U.S. Senator Jerry Moran and Nick Smock, PBA Health president and CEO, get together at the Kansas Pharmacy Summit. The summit took place at the University of Kansas School of Pharmacy in Lawrence, Kansas.
The bill aimed to build a more equal balance between community pharmacies and PBMs by creating a narrow exemption to the current antitrust law. The bill died in committee, but was reintroduced in 2011. May 26, 2009 An expansion of the University of Kansas School of Pharmacy breaks ground. Sen. Moran supported the Kansas Legislature appropriating funds for the expansion to help ease the shortage of pharmacists in Kansas. November 2, 2010 Sen. Moran was elected as a U.S. Senator for Kansas. May 24, 2011 Sen. Moran helped introduce Senate Bill 1058: Pharmacy Competition and Consumer Choice Act of 2011, which aims to ensure transparency, accountability and competition among PBMs to provide choice and cost-savings to patients. This bill was assigned to a congressional committee on May 24, 2011. The committee will consider it before possibly sending it on to the House or the Senate as a whole. July 1, 2011 Sen. Moran helped create the first ever U.S. Senate Community Pharmacy Caucus. June 23, 2012 Sen. Moran spoke at the 2012 PBA Health Conference.
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more creative around their approach to pharmacy and pharmacy pricing. So we have added some staff, including pharmacists, to try to help.” Making a difference Perhaps one of the best ways Sen. Moran has advocated for community pharmacists is by giving them a voice. In 2011, Sen. Moran helped create the first ever U.S. Senate Community Pharmacy Caucus. The purpose of the caucus is to promote community pharmacy issues, while also serving as a clearinghouse for ideas and information about the important role community pharmacies play in the delivery of healthcare. The caucus complements the Congressional Community Pharmacy Caucus, which Sen. Moran helped found in 2007 as a member of the U.S. House of Representatives. The caucus brings members of Congress together to hear about community pharmacy issues directly from the source—the pharmacists. One recent event featured a pharmacist from Kansas and a pharmacist from Montana. The pharmacists spoke to members of various senators’ staff about what it’s like to earn a living as a community pharmacist. “You might think that’s something that people would know, but it’s not,” Sen. Moran, who serves as co-chairman of the caucus, said. Politicians in Washington, D.C. don’t understand what it’s like to face the issue of not having basic services, like a pharmacy or a grocery store, in their town. They don’t realize that could ever be an issue, Sen. Moran said. “So, telling that story is the purpose of the caucus,” he said. Mike Burns of AuBurn Pharmacies recognizes Sen. Moran’s efforts to advocate for small town businesses, such as pharmacies, in Washington, D.C. “Sen. Moran has helped to at least open other legislators’ eyes to what goes on in the real world of rural America and the small businesses in it,” he said. “His efforts have given me hope that there are legislators that care,” he said. “Sen. Moran has become my ‘voice of reason’ in Washington.”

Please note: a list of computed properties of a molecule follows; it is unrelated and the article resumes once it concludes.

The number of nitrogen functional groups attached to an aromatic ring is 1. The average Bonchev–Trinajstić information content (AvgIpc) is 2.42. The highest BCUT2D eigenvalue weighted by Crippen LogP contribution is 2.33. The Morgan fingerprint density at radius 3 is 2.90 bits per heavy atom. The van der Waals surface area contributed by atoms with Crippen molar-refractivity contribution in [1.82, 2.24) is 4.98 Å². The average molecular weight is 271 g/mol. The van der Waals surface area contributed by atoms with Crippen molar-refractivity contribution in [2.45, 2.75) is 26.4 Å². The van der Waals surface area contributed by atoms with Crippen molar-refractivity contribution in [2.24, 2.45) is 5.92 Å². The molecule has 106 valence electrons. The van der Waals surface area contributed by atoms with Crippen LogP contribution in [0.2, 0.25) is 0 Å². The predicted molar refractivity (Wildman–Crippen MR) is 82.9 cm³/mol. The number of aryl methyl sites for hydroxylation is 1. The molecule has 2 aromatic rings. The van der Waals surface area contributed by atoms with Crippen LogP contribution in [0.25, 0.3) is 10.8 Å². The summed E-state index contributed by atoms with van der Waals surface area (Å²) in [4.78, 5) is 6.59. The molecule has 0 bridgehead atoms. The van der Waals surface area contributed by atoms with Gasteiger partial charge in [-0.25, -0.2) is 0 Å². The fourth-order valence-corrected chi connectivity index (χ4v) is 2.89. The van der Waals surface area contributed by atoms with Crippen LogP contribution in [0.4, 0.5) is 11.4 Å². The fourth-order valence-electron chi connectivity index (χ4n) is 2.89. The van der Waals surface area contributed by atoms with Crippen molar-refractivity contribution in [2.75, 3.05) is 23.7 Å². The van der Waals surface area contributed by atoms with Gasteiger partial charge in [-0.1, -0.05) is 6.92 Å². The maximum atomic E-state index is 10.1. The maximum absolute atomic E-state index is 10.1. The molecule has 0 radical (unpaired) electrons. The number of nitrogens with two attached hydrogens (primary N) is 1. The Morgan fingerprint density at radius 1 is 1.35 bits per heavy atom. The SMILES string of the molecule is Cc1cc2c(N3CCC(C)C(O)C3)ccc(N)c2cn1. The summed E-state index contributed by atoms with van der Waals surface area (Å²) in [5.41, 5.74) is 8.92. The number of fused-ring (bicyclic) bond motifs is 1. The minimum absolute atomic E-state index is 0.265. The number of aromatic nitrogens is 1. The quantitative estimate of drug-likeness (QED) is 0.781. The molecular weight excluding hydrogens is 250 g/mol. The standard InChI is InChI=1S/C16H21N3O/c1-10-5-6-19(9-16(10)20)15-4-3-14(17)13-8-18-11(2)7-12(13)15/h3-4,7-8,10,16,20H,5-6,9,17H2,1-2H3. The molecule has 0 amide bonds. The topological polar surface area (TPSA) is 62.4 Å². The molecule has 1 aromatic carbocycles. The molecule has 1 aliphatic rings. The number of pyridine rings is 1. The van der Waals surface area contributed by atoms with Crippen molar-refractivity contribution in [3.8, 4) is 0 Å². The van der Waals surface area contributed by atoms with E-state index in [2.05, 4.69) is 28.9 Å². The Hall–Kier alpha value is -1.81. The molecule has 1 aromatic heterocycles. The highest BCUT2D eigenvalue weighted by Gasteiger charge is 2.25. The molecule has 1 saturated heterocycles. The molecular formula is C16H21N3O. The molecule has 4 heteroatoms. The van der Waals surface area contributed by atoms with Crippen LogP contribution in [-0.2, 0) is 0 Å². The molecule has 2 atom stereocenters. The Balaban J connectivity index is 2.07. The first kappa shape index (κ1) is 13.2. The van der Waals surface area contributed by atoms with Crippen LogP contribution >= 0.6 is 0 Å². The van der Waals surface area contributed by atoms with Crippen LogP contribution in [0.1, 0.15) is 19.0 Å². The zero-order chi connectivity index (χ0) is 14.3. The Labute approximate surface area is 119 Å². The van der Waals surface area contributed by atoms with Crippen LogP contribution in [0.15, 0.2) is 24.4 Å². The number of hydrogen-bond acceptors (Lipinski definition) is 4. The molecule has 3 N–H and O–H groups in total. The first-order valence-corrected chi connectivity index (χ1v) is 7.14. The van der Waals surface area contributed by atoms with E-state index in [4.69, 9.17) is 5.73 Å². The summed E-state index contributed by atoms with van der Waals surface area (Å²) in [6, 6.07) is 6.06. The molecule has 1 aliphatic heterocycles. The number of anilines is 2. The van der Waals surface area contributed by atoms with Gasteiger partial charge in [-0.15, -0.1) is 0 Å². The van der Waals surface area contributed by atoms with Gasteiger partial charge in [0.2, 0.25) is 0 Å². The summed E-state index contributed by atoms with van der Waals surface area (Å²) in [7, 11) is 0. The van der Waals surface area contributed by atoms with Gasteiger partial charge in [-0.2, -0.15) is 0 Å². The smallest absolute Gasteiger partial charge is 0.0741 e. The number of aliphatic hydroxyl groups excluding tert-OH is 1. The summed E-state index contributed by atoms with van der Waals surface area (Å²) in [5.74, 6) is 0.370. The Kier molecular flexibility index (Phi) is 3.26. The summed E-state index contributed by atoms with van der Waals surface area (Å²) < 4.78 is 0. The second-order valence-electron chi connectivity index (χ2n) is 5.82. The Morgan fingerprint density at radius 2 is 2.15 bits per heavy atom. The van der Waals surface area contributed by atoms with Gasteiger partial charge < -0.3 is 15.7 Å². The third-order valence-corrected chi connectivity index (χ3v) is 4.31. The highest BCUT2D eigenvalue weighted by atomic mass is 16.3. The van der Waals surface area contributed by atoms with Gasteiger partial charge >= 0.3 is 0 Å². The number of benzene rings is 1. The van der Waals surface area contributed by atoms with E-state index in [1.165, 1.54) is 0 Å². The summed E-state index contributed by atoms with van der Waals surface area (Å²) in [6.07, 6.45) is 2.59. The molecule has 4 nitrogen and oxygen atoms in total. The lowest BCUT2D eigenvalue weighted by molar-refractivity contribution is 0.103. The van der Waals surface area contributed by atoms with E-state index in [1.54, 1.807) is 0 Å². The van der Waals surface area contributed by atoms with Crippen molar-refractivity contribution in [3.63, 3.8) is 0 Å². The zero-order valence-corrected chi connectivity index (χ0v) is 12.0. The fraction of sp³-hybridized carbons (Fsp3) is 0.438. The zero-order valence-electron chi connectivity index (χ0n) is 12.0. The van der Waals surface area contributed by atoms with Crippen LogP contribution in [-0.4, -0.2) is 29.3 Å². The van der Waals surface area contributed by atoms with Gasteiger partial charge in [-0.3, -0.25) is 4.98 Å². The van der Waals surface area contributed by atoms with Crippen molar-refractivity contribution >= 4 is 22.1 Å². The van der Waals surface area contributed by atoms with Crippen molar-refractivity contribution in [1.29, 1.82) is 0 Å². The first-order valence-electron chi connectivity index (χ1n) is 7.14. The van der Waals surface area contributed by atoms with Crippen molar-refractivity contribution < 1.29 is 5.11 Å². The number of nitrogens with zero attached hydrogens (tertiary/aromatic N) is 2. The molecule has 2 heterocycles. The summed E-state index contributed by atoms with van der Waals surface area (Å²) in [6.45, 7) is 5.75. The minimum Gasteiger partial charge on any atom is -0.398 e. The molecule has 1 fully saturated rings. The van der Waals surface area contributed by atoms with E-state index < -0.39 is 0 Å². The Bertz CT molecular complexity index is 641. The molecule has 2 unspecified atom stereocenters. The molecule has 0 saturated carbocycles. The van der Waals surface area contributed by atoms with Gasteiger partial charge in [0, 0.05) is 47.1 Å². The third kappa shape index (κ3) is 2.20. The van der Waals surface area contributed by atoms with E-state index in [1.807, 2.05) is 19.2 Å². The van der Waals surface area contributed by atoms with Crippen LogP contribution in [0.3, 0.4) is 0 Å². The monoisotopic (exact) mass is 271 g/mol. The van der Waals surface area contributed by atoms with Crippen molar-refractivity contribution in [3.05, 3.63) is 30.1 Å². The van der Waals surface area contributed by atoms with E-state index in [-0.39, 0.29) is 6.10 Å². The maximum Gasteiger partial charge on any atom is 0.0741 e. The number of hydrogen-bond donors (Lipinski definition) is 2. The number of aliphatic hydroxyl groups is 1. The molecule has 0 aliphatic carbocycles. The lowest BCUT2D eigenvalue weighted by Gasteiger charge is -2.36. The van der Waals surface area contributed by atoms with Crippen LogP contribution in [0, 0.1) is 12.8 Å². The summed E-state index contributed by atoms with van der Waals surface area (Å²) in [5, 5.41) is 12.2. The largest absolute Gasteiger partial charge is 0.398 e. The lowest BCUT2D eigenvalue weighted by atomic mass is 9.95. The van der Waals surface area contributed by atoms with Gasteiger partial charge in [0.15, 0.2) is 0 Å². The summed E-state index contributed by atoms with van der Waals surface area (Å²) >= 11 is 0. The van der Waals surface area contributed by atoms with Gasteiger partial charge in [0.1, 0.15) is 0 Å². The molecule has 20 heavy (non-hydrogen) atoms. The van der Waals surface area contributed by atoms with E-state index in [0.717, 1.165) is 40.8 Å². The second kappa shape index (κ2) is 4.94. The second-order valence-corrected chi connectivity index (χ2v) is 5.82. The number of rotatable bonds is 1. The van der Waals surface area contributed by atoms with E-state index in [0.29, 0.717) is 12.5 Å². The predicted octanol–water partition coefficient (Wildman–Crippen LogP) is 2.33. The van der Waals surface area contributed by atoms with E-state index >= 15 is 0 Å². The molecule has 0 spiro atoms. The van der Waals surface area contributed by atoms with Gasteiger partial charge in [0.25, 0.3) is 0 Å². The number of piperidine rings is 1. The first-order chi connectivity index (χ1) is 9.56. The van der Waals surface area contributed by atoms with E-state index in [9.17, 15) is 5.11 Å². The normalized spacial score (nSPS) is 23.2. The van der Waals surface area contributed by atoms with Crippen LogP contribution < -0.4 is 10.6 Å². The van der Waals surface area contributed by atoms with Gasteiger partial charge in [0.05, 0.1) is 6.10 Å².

scription will work or how their medication may interact with other medications or their diet. The cost of a patient’s medication is another very real issue in adherence. Even with insurance, some of your patients are unable to afford their co-pays or they may consider ‘stretching out’ their maintenance medications by splitting pills. Efforts to change these problems are being approached through online monitoring programs such as the NCL’s Script Your Future program and the National Community Pharmacy Association’s (NCPA) Simplify My Meds program, which coordinates patient’s medications so that these medications are filled and ready at the same time each month. You might also consider creating a similar program in your own pharmacy, offered along with other wellness services you provide for your patients.
Improving Adherence Prescription medication adherence is a very real issue, but not necessarily a new one. As long as people have been prescribed medications, there have been problems with patient’s taking their medication correctly, or at all. According to a study done by the National Consumers League (NCL), “nearly three out of four Americans report that they do not always take their medication as directed, a problem that causes more than one-third of medicine-related hospitalizations, nearly 125,000 deaths in the United States each year, and adds $290 billion in avoidable costs to the health care system annually.” Daily Doses There are multiple reasons why patients aren’t taking their medications correctly. Non-compliance to the correct regimen of prescriptions varies from person-to-person but Merek’s Pharmaceuticals AdherenceEstimator® program has effectively narrowed the adherence issue down to three healthcare-related problems: commitment, concern and cost. Patients are often prescribed their medication without being told how it will specifically help assuage or cure their ailments. If a patient feels ‘better’ and quits taking a medication, he or she runs the risk of negating the benefits of that medication. Or, often times, patients fail to voice their concerns about how quickly their new pre-